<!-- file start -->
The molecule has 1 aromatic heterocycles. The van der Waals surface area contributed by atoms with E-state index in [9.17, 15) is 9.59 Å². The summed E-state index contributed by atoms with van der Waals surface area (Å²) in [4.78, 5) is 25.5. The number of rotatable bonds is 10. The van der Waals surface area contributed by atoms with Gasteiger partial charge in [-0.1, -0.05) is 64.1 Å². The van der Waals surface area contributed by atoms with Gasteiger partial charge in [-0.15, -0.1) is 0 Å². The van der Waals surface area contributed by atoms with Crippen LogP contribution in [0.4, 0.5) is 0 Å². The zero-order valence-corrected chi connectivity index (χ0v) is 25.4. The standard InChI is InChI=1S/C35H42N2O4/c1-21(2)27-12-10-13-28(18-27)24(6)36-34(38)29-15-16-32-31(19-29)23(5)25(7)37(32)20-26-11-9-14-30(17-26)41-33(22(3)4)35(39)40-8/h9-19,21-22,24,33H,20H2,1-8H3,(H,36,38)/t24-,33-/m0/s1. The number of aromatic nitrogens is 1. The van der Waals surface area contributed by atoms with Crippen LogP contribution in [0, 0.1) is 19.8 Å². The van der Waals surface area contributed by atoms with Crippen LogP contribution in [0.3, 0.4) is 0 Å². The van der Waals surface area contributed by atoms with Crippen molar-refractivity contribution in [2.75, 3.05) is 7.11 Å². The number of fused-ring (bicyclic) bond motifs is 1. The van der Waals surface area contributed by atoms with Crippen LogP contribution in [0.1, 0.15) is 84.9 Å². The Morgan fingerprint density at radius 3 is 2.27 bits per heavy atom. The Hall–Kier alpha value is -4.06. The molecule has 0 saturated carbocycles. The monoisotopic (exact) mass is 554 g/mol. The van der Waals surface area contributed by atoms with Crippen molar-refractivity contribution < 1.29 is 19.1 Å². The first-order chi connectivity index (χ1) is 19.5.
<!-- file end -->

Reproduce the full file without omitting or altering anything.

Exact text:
The molecule has 1 aromatic heterocycles. The van der Waals surface area contributed by atoms with E-state index in [9.17, 15) is 9.59 Å². The summed E-state index contributed by atoms with van der Waals surface area (Å²) in [4.78, 5) is 25.5. The number of rotatable bonds is 10. The van der Waals surface area contributed by atoms with Gasteiger partial charge in [-0.1, -0.05) is 64.1 Å². The van der Waals surface area contributed by atoms with Gasteiger partial charge in [-0.15, -0.1) is 0 Å². The van der Waals surface area contributed by atoms with Crippen LogP contribution in [0.4, 0.5) is 0 Å². The zero-order valence-corrected chi connectivity index (χ0v) is 25.4. The standard InChI is InChI=1S/C35H42N2O4/c1-21(2)27-12-10-13-28(18-27)24(6)36-34(38)29-15-16-32-31(19-29)23(5)25(7)37(32)20-26-11-9-14-30(17-26)41-33(22(3)4)35(39)40-8/h9-19,21-22,24,33H,20H2,1-8H3,(H,36,38)/t24-,33-/m0/s1. The number of aromatic nitrogens is 1. The van der Waals surface area contributed by atoms with Crippen LogP contribution in [0, 0.1) is 19.8 Å². The van der Waals surface area contributed by atoms with Crippen LogP contribution in [0.3, 0.4) is 0 Å². The van der Waals surface area contributed by atoms with Crippen molar-refractivity contribution in [2.75, 3.05) is 7.11 Å². The number of fused-ring (bicyclic) bond motifs is 1. The van der Waals surface area contributed by atoms with Crippen LogP contribution in [0.1, 0.15) is 84.9 Å². The Morgan fingerprint density at radius 3 is 2.27 bits per heavy atom. The Hall–Kier alpha value is -4.06. The molecule has 0 saturated carbocycles. The monoisotopic (exact) mass is 554 g/mol. The van der Waals surface area contributed by atoms with Crippen molar-refractivity contribution < 1.29 is 19.1 Å². The first-order chi connectivity index (χ1) is 19.5.